We’ve Seen the Future, and It’s Automatic

At the NACS Leadership Forum, industry leaders learn how to navigate the disruptive future of technology and labor and harness both for growth.

February 18, 2019

Day two of this year’s invitation-only NACS Leadership Forum began with a glimpse into the future, as futurist Brett King showed attendees what the already disrupted future will bring. From robots that are taught to learn and behave like humans to autonomous vehicles that can earn owners some extra cash by Uber-ing customers while the owner is at work, the world will change more in the next 20 years than it has in the last 250 years as technology advances exponentially.

“The word ‘convenience’ has taken on a whole new meaning because of technology,” said King to a packed room of convenience-store industry leaders. He delved into the increasing technological advances of artificial intelligence and robotics. According to King, the most common robots that we create now and will continue to create in the near future don’t look like humans. Think the iRobot vacuum, self-driving vehicles and Amazon’s Alexa. But that will eventually change.

"By 2035, there will likely be more robots than humans on the planet,” he said.

King showed attendees examples of how robots are taught to develop through learning, like humans do, and consequently, act like humans.

“In the convenience industry, you not only have to think of humans as your customers, but also autonomous vehicles,” said King, who added that there will come a day when your autonomous vehicle drops you off for lunch and then drives itself to a convenience store to fuel up, grabs some items on your list and then returns to you.

Another area of advancing technology impacting the convenience retailing industry is payments. As mobile payment options and cashless stores become more commonplace in the U.S., China is already one-step further with facial recognition as a form of payment. Smart economies of the future will be based on technologies like facial recognition and other frictionless payment methods, says Brett King. “For us to start thinking about automating convenience stores, we need to fix the payment problem,” he asserted.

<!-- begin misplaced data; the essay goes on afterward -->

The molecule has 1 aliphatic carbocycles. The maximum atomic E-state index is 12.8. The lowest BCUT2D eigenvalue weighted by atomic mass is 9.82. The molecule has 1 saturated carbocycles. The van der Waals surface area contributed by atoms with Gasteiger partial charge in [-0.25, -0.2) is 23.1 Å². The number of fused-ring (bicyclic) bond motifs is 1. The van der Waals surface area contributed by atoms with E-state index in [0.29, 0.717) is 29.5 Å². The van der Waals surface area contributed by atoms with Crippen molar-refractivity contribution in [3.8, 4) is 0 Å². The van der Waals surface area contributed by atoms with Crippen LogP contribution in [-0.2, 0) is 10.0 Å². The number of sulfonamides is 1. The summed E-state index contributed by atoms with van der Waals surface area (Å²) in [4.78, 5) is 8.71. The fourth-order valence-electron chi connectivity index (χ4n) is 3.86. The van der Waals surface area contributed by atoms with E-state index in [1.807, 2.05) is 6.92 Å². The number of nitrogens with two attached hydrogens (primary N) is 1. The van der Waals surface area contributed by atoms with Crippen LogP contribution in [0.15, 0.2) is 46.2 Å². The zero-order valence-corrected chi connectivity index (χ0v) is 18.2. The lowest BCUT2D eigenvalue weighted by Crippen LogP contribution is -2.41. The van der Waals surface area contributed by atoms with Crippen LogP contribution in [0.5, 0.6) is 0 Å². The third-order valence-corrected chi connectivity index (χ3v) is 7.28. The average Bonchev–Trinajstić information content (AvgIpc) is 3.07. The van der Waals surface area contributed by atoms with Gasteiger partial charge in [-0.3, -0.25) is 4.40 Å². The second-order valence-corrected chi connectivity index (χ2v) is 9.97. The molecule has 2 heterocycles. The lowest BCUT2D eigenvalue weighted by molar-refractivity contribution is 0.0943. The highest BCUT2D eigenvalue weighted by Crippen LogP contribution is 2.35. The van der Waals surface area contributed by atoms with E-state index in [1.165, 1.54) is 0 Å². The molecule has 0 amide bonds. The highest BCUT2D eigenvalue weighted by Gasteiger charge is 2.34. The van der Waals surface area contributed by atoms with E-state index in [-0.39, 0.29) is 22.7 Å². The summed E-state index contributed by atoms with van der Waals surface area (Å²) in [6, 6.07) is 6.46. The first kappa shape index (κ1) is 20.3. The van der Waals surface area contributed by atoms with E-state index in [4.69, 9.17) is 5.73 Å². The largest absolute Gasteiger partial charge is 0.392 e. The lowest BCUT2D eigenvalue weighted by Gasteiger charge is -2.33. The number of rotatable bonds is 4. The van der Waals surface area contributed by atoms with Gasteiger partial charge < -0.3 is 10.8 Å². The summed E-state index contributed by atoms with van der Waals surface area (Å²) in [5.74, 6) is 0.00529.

Yet with all this change and advancements in technology, how does the convenience industry keep up? “Adaptability is how we survive,” said King.

After his mainstage presentation, King then led the attendees through an interactive session on developing the customer journey, where groups of attendees identified areas in the convenience industry that could generate opportunities in the future—EV battery recharging and supply chain enhancements to name just two. Groups were encouraged to think of these opportunities without boundaries (no regulations and no financial guardrails!) and envision future scenarios that could plausibly be tomorrow’s present.

Later that afternoon, Oren Cass, senior fellow at the Manhattan Institute, and author of The Once and Future Worker, asked attendees to focus on the employee of today and stop lamenting about the skills gap between the jobs they want to fill and the workers they can find. Cass believes that’s the wrong way to think about the issue. “There is no such thing as a skills gap,” said Cass, boldly, to the audience. It’s non-sensical, he says, and rather a business-model problem, as businesses are banking on hiring a person with a certain set of skills that they will attain once they achieve a degree or more job experience.

Cass argues that the same skill sets that exist in potential hires today are not going change, and the reality is that there are no more workers than the ones we have, so c-stores should learn how to run their businesses with the existing workforce. “The people working in convenience stores of the future are going to come to you with roughly the same skills that we have today,” he said.

To obtain employees with a more diverse set of work skills, Cass stated that it’s important to bridge the gap with training and development—either by engaging the people inside your company or getting involved further upstream in the education system, such as attending career fairs or working with the local Chamber of Commerce. An untrained workforce has now become your problem and part of your business mandate.

Second, looking at the future of work and automation, Cass explains that while interesting technology is out there, its deployment will be constrained by the people using it. Cass noted that it’s vital that the convenience store industry designs their processes and technology around what workers can do now. “Building businesses with the skills workers have now is the business model that can work,” he said. Successful businesses will be ones that design their processes and technology around what workers can do.

The NACS Leadership Forum wrapped up last week.  For more in-depth coverage of the event, look for the April issue of NACS Magazine.

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